Refugee Experience In Thanhha Lai’s Inside Out And Back Again

November 12, 2021 by Essay Writer

Throughout history countries have been going through war, whether its country turning against country, or the country turning against their own people. In the novel, Inside Out & Back Again you learn how a girl named Ha and her family go through the refugee experience. The novel’s title, Inside Out & Back Again, relates refugees feeling to “inside out” by them going through hardships, yet they come “back again” when they create a new life in their new community. Ha’s experience connects to the universal refugee by them both going through hardships, and having to create a new life for themselves.

‘I have no choice but to run.’ Refugee’s lives are turned “inside out” when they flee their homelands because of the hardships of war around them. During the Vietnam War the Vietnamese are trying to flee because of the war which is very hectic, chaotic, and hard for them. This was what Ha and her family sadly had to go through on their trip to America. In the article, Panic Rises in Saigon but the Exits Are Few it says, “Panic is clearly visible in Saigon now as thousands of Vietnamese try desperately to find ways to flee their country.” Fleeing is hard for the Vietnamese because everyone is panicking and trying to leave as fast as possible. Ha went through the hardship of having to live on a malnourished boat on her escape to America. In the poem One Engine in Inside Out & Back Again on page 88 it states, “The commander decides the ration is now half a clump of rice only at morning and night, and one cup or water all day.” They have lowered the ration of rice, which means they will be fed even less food, and a lower amount of water. Once Ha and the rest of the people get to a tent island called Guam they get limited to the amount of the good food they get since no one wants to eat the nasty slop that is plentiful. In the poem Tent City in Inside Out & Back Again on pages 96-97 it states, “We eat only canned fruit in thick syrup, and everyone wants extras but we only get one cup.” The people are very hungry and want more fruit since the other food it unappealing, but they can’t have more than the limitation of one cup. Altogether you can see that refugee’s lives get turned “inside out” when they flee their homelands because of what’s happening to the community around them.

‘Mother thinks of everything.’ The lives of refugees turn “back again” when they are able to create a new life for themselves in their new community. A lot of refugees get resettled into new countries for better lives. In the text, Refugees: Who, Where, Why? states, “Millions of refugees have been successfully resettled in ten established resettlement countries.” Refugees get resettled and are able to restart their new life in resettlement countries that allow them to pursue a better lifestyle. Ha and her family get a new home in America thanks to their sponsor from Alabama who gets it for them. In the poem American Address in Inside Out & Back Again on page 124 it states, “Our cowboy in an even taller hat finds us a house on Princess Anne Road, pays rent ahead three months.” The cowboy gets them a house so they can live on their own and begin their new life in their own house instead of his basement. Ha and her family will all be out of the house either at school or work pursuing their new life. In the poem The Outside in Inside Out & Back Again on page 136 it tells, “Starting tomorrow everyone must leave the house.” Ha and her family will be at work and school to get an education or money so that they can do better their new life. It has been shown that, the lives of refugees turn “back again” when they create a new life for themselves.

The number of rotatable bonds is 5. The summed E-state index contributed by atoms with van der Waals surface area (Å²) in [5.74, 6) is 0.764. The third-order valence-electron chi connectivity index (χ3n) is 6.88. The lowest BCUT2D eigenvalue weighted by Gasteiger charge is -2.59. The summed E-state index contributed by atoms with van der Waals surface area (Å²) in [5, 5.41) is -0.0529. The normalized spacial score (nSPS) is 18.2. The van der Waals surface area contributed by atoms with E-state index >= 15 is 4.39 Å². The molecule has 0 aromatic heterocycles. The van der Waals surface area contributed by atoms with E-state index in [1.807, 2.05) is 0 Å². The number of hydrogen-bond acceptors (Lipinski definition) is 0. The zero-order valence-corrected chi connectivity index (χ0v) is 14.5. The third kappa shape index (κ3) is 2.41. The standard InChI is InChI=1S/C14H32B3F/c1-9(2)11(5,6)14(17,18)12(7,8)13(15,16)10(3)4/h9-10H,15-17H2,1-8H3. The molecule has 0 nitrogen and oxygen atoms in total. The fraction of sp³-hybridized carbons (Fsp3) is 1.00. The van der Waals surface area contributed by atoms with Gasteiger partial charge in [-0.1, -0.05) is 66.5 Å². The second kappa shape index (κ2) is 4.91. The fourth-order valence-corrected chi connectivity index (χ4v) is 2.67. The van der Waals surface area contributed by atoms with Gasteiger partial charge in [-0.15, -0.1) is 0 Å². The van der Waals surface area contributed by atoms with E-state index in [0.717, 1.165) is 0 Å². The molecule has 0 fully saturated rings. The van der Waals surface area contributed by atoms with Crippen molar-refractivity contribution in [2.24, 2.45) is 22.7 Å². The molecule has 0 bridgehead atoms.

The book Inside Out and Back Again connects fleeing to being “inside out” since the war makes them leave their home, and then they are able to come “back again” by creating their new life. Ha’s experience likened to the universal refugee experience due to going through hardships, having to start from completely nothing, and having to rebuild a new life for themselves and their family. Although refugees go through the worst, they make history that continues to be praised throughout generations of their family after them.

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